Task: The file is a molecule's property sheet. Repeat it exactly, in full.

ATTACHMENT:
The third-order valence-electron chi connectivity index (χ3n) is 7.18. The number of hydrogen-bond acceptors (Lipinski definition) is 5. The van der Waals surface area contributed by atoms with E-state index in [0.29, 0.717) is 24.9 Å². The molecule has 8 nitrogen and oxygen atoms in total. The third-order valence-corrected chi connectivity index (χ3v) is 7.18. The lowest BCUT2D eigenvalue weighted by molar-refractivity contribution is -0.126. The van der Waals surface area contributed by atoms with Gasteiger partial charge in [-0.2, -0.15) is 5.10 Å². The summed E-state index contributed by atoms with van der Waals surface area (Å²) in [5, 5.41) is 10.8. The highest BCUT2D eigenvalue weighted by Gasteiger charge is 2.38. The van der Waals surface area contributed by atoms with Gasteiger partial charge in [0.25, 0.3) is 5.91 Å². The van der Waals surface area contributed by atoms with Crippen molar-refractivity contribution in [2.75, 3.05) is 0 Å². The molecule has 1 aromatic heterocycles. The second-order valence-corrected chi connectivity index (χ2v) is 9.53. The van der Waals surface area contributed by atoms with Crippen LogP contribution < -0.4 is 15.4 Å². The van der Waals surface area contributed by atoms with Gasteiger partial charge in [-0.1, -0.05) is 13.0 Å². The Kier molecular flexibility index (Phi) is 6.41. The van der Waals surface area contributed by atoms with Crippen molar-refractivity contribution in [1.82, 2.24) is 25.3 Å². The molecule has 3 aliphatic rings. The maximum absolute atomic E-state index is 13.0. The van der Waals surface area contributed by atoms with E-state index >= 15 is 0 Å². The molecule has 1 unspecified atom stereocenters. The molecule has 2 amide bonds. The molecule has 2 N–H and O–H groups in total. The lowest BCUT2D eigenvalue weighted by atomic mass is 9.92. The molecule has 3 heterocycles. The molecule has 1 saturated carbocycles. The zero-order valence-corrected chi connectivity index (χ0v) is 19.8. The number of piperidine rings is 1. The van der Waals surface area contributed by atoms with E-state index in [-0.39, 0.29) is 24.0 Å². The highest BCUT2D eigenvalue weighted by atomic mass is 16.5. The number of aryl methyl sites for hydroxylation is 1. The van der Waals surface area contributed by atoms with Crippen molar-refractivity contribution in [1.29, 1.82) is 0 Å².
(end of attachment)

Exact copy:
The third-order valence-electron chi connectivity index (χ3n) is 7.18. The number of hydrogen-bond acceptors (Lipinski definition) is 5. The van der Waals surface area contributed by atoms with E-state index in [0.29, 0.717) is 24.9 Å². The molecule has 8 nitrogen and oxygen atoms in total. The third-order valence-corrected chi connectivity index (χ3v) is 7.18. The lowest BCUT2D eigenvalue weighted by molar-refractivity contribution is -0.126. The van der Waals surface area contributed by atoms with Gasteiger partial charge in [-0.2, -0.15) is 5.10 Å². The summed E-state index contributed by atoms with van der Waals surface area (Å²) in [5, 5.41) is 10.8. The highest BCUT2D eigenvalue weighted by Gasteiger charge is 2.38. The van der Waals surface area contributed by atoms with Gasteiger partial charge in [0.25, 0.3) is 5.91 Å². The van der Waals surface area contributed by atoms with Crippen molar-refractivity contribution in [2.75, 3.05) is 0 Å². The molecule has 1 aromatic heterocycles. The second-order valence-corrected chi connectivity index (χ2v) is 9.53. The van der Waals surface area contributed by atoms with Crippen LogP contribution < -0.4 is 15.4 Å². The van der Waals surface area contributed by atoms with Gasteiger partial charge in [-0.1, -0.05) is 13.0 Å². The Kier molecular flexibility index (Phi) is 6.41. The van der Waals surface area contributed by atoms with Crippen molar-refractivity contribution in [1.82, 2.24) is 25.3 Å². The molecule has 3 aliphatic rings. The maximum absolute atomic E-state index is 13.0. The van der Waals surface area contributed by atoms with E-state index >= 15 is 0 Å². The molecule has 1 unspecified atom stereocenters. The molecule has 2 amide bonds. The molecule has 2 N–H and O–H groups in total. The lowest BCUT2D eigenvalue weighted by atomic mass is 9.92. The molecule has 3 heterocycles. The molecule has 1 saturated carbocycles. The zero-order valence-corrected chi connectivity index (χ0v) is 19.8. The number of piperidine rings is 1. The van der Waals surface area contributed by atoms with E-state index in [-0.39, 0.29) is 24.0 Å². The highest BCUT2D eigenvalue weighted by atomic mass is 16.5. The number of aryl methyl sites for hydroxylation is 1. The van der Waals surface area contributed by atoms with Crippen molar-refractivity contribution in [1.29, 1.82) is 0 Å².